Blood, sweat … and years
Speakers at this year’s TMCC Writers’ Conference talk about what it takes to get a book published: work and more work
What do you do when you want to write a book? You grab a pen, keyboard or typewriter and begin writing. What do you do when you want to improve, finish and sell your book? One option is to attend the annual Truckee Meadows Community College Writers’ Conference.
This year’s conference, the 15th, was held April 7-10 at John Ascuaga’s Nugget in Sparks. If you missed it, fret not; the RN&R sent me along to soak it in and bring back some highlights.
I began my tour at the Friday-night reception, where the bookish conference organizer, Mike Croft, introduced me around. Pat Walsh, founding editor at San Francisco’s MacAdam/Cage publishing company, conversed with an eagerness that echoed the happy vulnerability of most attendees. With beer in hand, we ducked into the hallway to ash into the fake plants.
As an agent, Walsh specializes in first novels by unknown writers. Since none of my writer friends makes a living exclusively from writing, I asked him if it was different for his writers.
“About 20 percent can make a living from their writing,” he answered. But the “making a living” equation may involve a sliding cost-of-living scale. “Some of them live in places like Kentucky,” he added.
I inquired about his submission-review process. “Books come from good habits,” he said. “We read the first three chapters, about 150 pages. Weaknesses in the book can be seen in the first third of a manuscript.”
The next day, at a roundtable luncheon, I ended up at the table of Elizabeth Engstrom, author of nine novels and more than 250 published short stories, essays and articles. Dressed for high tea, she greeted the table warmly and asked what everyone was writing. Responses came back organized by genre: vampire story, psychological thriller, doomed-writer thriller, memoir.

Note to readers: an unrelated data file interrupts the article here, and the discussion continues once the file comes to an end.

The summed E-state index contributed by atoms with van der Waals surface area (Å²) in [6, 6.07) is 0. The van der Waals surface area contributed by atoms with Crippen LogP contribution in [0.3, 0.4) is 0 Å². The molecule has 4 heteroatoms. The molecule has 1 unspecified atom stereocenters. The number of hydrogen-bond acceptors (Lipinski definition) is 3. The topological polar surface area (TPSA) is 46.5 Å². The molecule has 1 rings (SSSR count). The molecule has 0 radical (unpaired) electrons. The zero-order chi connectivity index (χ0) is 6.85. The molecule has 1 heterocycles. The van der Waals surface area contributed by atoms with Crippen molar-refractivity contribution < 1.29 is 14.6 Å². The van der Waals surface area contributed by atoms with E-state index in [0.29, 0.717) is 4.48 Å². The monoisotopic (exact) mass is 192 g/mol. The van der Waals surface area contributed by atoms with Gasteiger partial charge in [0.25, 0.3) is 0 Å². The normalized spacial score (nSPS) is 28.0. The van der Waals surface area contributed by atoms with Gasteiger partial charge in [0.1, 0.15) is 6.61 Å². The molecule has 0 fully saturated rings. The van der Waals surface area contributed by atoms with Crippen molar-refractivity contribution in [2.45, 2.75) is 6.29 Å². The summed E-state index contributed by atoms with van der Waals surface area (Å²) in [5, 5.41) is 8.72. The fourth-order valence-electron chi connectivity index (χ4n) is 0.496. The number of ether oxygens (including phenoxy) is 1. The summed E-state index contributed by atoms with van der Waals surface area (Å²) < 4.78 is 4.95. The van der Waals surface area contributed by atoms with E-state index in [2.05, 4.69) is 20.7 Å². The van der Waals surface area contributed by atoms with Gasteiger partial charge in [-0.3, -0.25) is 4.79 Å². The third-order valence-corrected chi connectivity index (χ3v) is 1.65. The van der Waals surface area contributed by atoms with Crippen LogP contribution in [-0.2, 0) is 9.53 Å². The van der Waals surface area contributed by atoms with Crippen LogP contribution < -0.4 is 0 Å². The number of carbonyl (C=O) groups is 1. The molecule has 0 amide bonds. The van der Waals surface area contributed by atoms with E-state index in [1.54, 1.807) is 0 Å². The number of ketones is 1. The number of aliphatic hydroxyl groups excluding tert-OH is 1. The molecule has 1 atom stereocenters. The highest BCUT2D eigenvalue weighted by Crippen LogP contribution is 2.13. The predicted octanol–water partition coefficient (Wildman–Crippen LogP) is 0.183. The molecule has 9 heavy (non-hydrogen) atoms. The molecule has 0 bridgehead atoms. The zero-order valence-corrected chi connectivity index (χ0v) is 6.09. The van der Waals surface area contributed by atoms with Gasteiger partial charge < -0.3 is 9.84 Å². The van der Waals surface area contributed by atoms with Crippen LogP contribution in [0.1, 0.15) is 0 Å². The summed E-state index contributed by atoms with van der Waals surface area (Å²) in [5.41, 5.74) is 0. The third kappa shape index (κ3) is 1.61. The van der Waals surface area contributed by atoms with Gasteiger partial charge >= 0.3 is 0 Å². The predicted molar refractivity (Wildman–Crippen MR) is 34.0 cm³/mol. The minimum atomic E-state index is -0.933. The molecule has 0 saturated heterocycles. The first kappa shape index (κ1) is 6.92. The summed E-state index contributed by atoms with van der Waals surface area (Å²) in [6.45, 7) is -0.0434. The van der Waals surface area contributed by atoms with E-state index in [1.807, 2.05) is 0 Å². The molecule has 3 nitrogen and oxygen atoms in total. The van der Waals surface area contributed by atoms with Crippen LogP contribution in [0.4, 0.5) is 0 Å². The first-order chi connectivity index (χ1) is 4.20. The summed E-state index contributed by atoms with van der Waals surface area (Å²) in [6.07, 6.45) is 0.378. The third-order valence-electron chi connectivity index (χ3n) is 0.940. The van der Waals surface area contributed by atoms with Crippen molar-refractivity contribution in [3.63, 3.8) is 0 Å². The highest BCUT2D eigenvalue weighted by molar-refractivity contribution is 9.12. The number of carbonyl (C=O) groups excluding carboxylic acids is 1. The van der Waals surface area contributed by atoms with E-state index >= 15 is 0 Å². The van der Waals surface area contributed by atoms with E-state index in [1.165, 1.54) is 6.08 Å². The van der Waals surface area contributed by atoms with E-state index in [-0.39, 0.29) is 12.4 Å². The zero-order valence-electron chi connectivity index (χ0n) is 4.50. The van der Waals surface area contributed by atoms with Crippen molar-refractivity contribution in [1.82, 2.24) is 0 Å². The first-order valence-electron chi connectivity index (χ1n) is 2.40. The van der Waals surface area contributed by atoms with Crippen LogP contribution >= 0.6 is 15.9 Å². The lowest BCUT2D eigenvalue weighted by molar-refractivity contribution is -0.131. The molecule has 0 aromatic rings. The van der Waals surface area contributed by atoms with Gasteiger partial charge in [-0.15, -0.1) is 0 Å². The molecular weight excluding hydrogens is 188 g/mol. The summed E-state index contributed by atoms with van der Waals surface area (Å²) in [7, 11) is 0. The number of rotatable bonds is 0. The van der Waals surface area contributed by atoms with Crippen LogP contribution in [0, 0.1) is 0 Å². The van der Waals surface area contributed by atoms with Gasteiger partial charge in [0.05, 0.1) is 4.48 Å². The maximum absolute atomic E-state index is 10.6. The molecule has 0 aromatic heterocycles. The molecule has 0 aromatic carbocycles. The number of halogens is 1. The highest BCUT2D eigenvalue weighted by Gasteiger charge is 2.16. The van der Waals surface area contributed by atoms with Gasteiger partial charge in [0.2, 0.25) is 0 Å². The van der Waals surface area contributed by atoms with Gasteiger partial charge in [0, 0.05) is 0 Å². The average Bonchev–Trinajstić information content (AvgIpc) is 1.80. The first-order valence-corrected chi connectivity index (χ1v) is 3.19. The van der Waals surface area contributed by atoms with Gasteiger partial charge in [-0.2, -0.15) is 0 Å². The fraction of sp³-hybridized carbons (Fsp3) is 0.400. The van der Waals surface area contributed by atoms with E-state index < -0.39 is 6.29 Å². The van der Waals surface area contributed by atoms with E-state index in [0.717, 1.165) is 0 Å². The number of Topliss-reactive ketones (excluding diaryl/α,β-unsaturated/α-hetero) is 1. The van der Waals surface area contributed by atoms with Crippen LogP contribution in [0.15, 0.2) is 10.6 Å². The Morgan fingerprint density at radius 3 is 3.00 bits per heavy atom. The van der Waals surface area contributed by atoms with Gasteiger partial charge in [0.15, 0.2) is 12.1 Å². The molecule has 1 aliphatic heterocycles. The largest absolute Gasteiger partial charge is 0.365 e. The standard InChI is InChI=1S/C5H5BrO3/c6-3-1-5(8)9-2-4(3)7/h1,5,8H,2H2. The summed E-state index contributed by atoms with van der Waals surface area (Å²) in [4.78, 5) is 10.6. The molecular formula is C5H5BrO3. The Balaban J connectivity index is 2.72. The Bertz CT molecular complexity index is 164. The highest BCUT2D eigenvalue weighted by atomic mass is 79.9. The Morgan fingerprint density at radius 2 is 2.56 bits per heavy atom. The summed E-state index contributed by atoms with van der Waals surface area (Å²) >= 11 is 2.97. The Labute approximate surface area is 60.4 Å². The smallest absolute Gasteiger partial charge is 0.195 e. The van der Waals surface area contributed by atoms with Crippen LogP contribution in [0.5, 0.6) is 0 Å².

“Nothing in the last 11 years” said one participant, who had come on a dare from her husband.
Someone asked Engstrom what kind of writing she did. “Science fiction, fantasy, sex,” she replied with a grin.
On my turn, I admitted to literary fiction and this article. Laughter circled the table and someone joked, “He’ll get published before any of us do.”
After lunch, Donna Levin, from Palo Alto, Calif., a tightly-coiffed agent with the bicoastal Manus & Associates Literary Agency, started the afternoon lecture track by speaking about how to impress an agent.
This was part of what’s called Track B, the conference’s more affordable level of participation. (Track A features small-group workshops with professional writers.)
Levin started with two points, which would get repeated by other speakers all afternoon. The first and only real way to impress an agent is to write a good book. And the only way to write a good book is to “rewrite, rewrite, rewrite and then rewrite it three more times.” Just in case we didn’t absorb the point, she followed with, “Write as many drafts as you can stand, and then write two more.”